West Virginia News & Analysis

  • Don't be in the dark: what to know about accommodating SAD employees

    Ah, fall—cooler temperatures, vibrant leaves, and football. Unfortunately, the dreaded end to daylight saving time also arrives not long after we welcome fall, signaling shorter days and dark drives home from work. For many of us, the transition to fall is often a pleasant change of pace from a long, hot summer. However, for some people, the beginning of falland the inevitable time changeprompts the onset of a type of depression known as seasonal affective disorder (SAD).

  • NLRB's resolution to the debate over joint employment

    More than three years ago, employers were aghast when the National Labor Relations Board (NLRB) greatly expanded the standard for deeming companies "joint employers" after decades of stability on that issue. The Browning-Ferris Industries decision became one of the most highly criticized NLRB decisions in recent memory, largely because it wholly changed the landscape for how companies do business.

  • HR for the holidays

    (To the tune of "Jingle Bells")

  • Help your attorney defend your case: Document your disciplinary actions

    Except in the most egregious situations, many employers use progressive discipline. We all know the main purpose of progressive discipline is to help employees improve their performance, whatever the issue may be. Employers expend a lot of time, energy, and money hiring, training, and working with employees. Therefore, most employers would much prefer that employees do good work and abide by the rules so they don't have to fire them for failing to do so.

  • How to give your workforce a shot in the arm this flu season

    Knock, knock, it's flu season! This flu season alone, manufacturers plan to distribute between 163 million and 168 million doses of the flu vaccine along with a nasal spray. But with an estimated 9.2 million to 35.6 million reported cases of the flu each year, employers have reason to worry—and not just about reduced productivity when employees fall ill. Many employers attempt to avoid a potential flu pandemic in their workplace by requiring employees to get the flu shot as a preventive measure. This article explains the religious concerns some employers are now facing in their flu battles and provides some alternatives to vaccines.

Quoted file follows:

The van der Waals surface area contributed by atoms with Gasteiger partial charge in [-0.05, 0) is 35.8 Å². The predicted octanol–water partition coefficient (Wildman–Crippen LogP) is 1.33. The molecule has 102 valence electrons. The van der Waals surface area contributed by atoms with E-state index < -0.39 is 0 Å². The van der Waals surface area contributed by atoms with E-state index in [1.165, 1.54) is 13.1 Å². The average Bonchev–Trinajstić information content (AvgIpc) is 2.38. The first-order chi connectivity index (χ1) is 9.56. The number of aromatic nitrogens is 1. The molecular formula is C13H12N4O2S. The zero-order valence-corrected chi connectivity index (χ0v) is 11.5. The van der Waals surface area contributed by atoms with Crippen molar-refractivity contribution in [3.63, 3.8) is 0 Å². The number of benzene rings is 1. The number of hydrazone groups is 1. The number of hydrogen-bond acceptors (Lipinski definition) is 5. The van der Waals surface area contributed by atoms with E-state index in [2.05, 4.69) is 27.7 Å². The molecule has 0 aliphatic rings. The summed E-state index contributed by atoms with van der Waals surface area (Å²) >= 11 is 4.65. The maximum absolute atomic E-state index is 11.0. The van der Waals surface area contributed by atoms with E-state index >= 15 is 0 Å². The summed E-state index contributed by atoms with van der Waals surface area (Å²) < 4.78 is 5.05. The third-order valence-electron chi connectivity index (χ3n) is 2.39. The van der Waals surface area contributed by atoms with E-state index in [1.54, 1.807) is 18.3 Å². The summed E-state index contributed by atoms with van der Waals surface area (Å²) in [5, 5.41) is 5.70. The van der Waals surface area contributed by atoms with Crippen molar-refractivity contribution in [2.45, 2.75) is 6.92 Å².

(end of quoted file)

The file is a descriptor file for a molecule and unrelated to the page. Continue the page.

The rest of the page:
• Wellness programs are about more than health insurance costs

    When attorneys talk or write about wellness programs, it's almost always from a highly legal perspective. We could talk all day about the convoluted and overlapping requirements of the various laws that apply to such programs. But this month, we want to take a different approach and look at wellness programs from more of a business perspective.

  • Simple misconduct vs. gross misconduct under unemployment law

    Q We recently suspended an employee for performance issues. We asked him to produce a performance improvement plan (PIP) when he returned, but he didn't, so management created a PIP for him. When he refused to sign the plan, we fired him. Is he eligible for unemployment benefits?

  • Thanksgiving: a time to be thankful for good employees

    All too often, the employment law advice that we provide as practitioners focuses on issues that relate to problem employees. You know these folks—they're the troublemakers, the harassers, the pot-stirrers, the chronically absent, and the habitually tardy. They're the underperformers, the rule breakers, the constant complainers, the leave abusers, the policy violators, the workplace bullies, and the list goes on and on. Often, it's this squeaky-wheel segment of the workforce that receives and monopolizes the vast majority of HR's time, energy, and resources. Such workers are also the ones who command the attention of upper management.

  • Key to investigating workplace harassment claims: Before you assume guilt, listen

    Although not necessarily occurring more often since the #MeToo movement, employees seem to be more apt to report issues and concerns regarding harassment in the workplace. You must take these allegations seriously, but allegations alone aren't enough to presume wrongful conduct. You must conduct a prompt, thorough, and effective investigation to ensure everyone's protection. Every complaint has the potential to result in a lawsuit, so you should not only investigate every complaint, but you must also do it correctly and in a manner in which it can be presented in court.

  • Conducting effective investigations in the workplace

    As an HR professional, you wear many hats during the day. One of your hats is that of an "investigator." From time to time, you may be called on to conduct an investigation regarding various issues that occur in the workplace. Certainly, a thorough investigation can be critical to defending the employment decision you make based on its results. Additionally, it can be used to assist you in any subsequent litigation that results from that employment decision.